Understanding how genomes work and how to manipulate them could dramatically change human life as it has been known, but it will require much more openness, Harvard University's George Church tells The Economist.
In a profile in the magazine's Technology Quarterly edition, Church says the human genome and genomics in general can be used to eradicate diseases, extend lifespans, bring back extinct species, create unlimited renewable energy sources, and more, he says.
In the short-term more openness will be needed to achieve some of these goals, he says, so that is why Church has made his genome available as the first entrant in the Personal Genomes Project. He wants the genome sequencing and analysis effort to eventually enroll 100,000 participants, and then to expand from there.
"We’re constructing it a little like Wikipedia, which has beat out all the proprietary closed systems. If enough people see enough benefit from it, it could scale to a billion people," he tells the magazine.
Church says the arrival of the first human genome via the Human Genome Project was a milestone for basic research, but when it was completed around the turn of the milleniaum he already had much vaster, and more practical, ambitions.
"What I really wanted was for everybody to have their genome and ideally everybody to share their genome, and for that we needed to bring the price way down."
In his career since developing the first method for direct genome sequencing, Church has pursued these genomic applications in part through the 12 startup companies he has helped to found, and through the others he advises.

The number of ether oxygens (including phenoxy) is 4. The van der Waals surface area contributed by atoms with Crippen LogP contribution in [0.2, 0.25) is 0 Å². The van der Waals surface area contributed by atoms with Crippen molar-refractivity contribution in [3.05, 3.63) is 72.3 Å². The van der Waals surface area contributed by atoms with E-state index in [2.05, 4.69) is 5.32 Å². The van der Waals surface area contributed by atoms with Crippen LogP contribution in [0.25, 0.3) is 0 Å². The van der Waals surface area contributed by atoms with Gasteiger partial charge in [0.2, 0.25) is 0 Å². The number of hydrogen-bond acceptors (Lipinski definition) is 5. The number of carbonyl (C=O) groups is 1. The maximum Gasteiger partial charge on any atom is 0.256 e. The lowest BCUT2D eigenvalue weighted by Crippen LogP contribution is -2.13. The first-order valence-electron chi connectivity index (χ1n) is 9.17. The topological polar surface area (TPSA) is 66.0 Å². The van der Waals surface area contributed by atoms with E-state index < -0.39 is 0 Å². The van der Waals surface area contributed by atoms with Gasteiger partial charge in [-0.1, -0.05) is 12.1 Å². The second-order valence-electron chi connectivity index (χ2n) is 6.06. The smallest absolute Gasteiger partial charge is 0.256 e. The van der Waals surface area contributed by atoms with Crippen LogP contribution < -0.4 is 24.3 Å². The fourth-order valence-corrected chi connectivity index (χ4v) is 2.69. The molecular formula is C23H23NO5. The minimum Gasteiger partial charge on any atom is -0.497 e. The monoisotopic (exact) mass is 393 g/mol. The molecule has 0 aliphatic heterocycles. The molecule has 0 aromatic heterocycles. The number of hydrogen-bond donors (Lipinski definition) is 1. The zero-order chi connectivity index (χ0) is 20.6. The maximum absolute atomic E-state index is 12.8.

Through Genia, which was recently acquired by Roche, he aims to commercialize nanopore sequencing and bring the cost of a sequencing a genome to around $100. With Joule Unlimited, Church wants to engineer bacteria to convert waste carbon dioxide directly into fuels.
"Making new petroleum should be as simple and straightforward as brewing beer," he explains.
He also dreams of bringing back certain extinct species from the dead, through the Revive and Restore project, such as the Wooly Mammoth, and using genomic alteration to change humanity for the better, by making people virus resistant or enabling them to have much longer lives.
But will people be willing to undergo genetic manipulation to achieve some of the benefits he imagines? He points to the commonness of cosmetic surgery as a sign that people will not shy away from genetic manipulation.
"We already are radically different from our ancient ancestors, augmented with cellphones, computers, cars, and jets. To draw a sharp line between physics and biology doesn't make any sense."